Throw a 1920’s speakeasy party in ‘The Blind Pig’
If you were into the whole Great Gatsby party thing, looks like we can pull out our flapper dresses again! 1926 was right in the middle of Prohibition (1919-1932), a time when government banned the manufacturing and sale of alcohol. Of course, that didn’t stop anyone. Speakeasies popped up, and alcohol flowed. On Harry Potter Wikia though, it states, “She [Seraphina Picquery, president of the Magical Congress of the United States of America] allowed wizarding consumption of alcohol during her mandate, saying that life as a wizard of the time was hard enough without banning booze.”
The entrance to The Blind Pig
Some speakeasies used businesses as a front– we set up the front entrance as a printing company, complete with huge rolls of paper, books, printing presses and a sliding wall (you can see it here).For no-Maj speakeasies, patrons would whisper through a door opening to enter the building, using the name of the person who sent them. In the case of Fantastic Beasts, the trailer shows them entering through a brick wall from outside, with a lipstick ad that recognises a magical person and allows them in.
There are two options. First, the lipstick graphic from The Blind Pig is available on the Harry Potter wiki site (although it only measures 534×920 pixels). Alternatively, there’s a great site called Free Vintage posters. Download one of their files, blow it up to the size you want and stick it to your front door.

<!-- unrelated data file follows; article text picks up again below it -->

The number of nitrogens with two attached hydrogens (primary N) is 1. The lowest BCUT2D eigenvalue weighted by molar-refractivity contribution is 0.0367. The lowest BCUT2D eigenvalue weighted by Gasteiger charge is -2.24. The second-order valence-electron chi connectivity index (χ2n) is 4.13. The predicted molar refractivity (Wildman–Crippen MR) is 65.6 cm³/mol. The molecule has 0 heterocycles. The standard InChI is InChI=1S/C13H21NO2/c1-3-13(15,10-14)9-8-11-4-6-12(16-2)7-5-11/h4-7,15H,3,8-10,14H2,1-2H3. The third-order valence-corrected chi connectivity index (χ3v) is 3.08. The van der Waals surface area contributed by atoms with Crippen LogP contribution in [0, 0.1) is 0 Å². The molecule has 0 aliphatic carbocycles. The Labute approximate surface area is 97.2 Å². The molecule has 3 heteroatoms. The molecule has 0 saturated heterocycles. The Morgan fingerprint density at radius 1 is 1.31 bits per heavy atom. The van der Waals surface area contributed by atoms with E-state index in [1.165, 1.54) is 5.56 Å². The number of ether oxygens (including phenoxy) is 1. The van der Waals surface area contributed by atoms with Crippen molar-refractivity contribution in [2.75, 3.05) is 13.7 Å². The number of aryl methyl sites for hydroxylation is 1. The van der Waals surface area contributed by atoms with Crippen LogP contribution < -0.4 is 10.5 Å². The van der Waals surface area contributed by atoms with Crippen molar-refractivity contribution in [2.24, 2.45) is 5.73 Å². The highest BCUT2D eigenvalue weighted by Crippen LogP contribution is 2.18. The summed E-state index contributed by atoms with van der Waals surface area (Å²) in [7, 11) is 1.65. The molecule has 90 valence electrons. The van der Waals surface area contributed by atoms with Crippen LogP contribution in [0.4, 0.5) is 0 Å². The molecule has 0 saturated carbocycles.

Inside The Blind Pig
Once you enter inside The Blind Pig, it’s dark and filthy, so decorate your party accordingly.
- brick wall backdrops
- wanted posters
- wooden tables and chairs (we used small outdoor sets from Ikea. TÄRNÖ outdoor table ($20) and the chairs from the same series were $15.)
- wooden cigar boxes
I’ve recreated the wanted posters based on what photos and screenshots I could find. There seem to be promo wanted posters and posters from the movies. So as I find more details, I”ll come back and update these. In the meantime, here are three wanted posters for Jacob Kowalski, Newt Scamander and Tina Goldstein. [download id=”11100″] Alcohol and music are at the centre of these speakeasies, so make the bar your focal point. Line up a long high table as the bar and line all the bottles you have up behind it (start saving your empty liquor bottles!) Have an array of glassware for your different cocktails. Our party was Gatsby based, so had a shinier feel to the room. But with the use of dark bookshelves, dark wood tables, dimmable lights and the brick backdrop, you’ll have a bar that would fit right into The Blind Pig. Little tip: champagne was served in wide-brimmed champagne glasses, unlike the tall champagne flutes we use today. If you don’t want to buy glass like these Casablanca Champagne Coupe, try a package of 40 Plastic Champagne Glasses for a larger party.
1920’s speakeasy menu
Finger food was a typical food served at speakeasies, cocktail parties and the likes. Try these following recipes:
- 24 large white button mushrooms
- 6 tbsp butter
- 2 tbsp finely chopped green onion
- 3 tbsp flour
- ¼ tsp grated nutmeg
- 1 tsp finely chopped parsley
- salt and pepper
- 2 tbsp butter
- ½ cup cracker crumbs or breadcrumbs
- Preheat oven to 170C.
- Wash the mushrooms.
- Remove the stems and finely chop up.
- Add to a saucepan over medium heat, adding the butter and green onions, and saute for 5-10 minutes.
- Add the flour, nutmeg, parsley, salt and pepper and a splash of water if required.